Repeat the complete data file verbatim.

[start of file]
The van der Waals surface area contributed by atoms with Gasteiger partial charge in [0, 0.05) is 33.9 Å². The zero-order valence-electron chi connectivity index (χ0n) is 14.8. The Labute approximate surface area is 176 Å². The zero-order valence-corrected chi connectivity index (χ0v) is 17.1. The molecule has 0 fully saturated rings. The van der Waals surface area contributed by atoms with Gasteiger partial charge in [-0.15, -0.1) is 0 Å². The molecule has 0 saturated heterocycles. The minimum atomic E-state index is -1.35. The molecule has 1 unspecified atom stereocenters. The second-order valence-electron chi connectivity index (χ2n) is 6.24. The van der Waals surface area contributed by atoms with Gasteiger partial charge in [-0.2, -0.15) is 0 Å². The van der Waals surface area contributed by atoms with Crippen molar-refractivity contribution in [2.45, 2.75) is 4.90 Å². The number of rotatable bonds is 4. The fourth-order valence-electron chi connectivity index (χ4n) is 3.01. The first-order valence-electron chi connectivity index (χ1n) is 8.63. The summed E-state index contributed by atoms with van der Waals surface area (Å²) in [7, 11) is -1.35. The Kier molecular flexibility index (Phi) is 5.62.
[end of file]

The van der Waals surface area contributed by atoms with Gasteiger partial charge in [0, 0.05) is 33.9 Å². The zero-order valence-electron chi connectivity index (χ0n) is 14.8. The Labute approximate surface area is 176 Å². The zero-order valence-corrected chi connectivity index (χ0v) is 17.1. The molecule has 0 fully saturated rings. The van der Waals surface area contributed by atoms with Gasteiger partial charge in [-0.15, -0.1) is 0 Å². The molecule has 0 saturated heterocycles. The minimum atomic E-state index is -1.35. The molecule has 1 unspecified atom stereocenters. The second-order valence-electron chi connectivity index (χ2n) is 6.24. The van der Waals surface area contributed by atoms with Gasteiger partial charge in [-0.2, -0.15) is 0 Å². The van der Waals surface area contributed by atoms with Crippen molar-refractivity contribution in [2.45, 2.75) is 4.90 Å². The number of rotatable bonds is 4. The fourth-order valence-electron chi connectivity index (χ4n) is 3.01. The first-order valence-electron chi connectivity index (χ1n) is 8.63. The summed E-state index contributed by atoms with van der Waals surface area (Å²) in [7, 11) is -1.35. The Kier molecular flexibility index (Phi) is 5.62.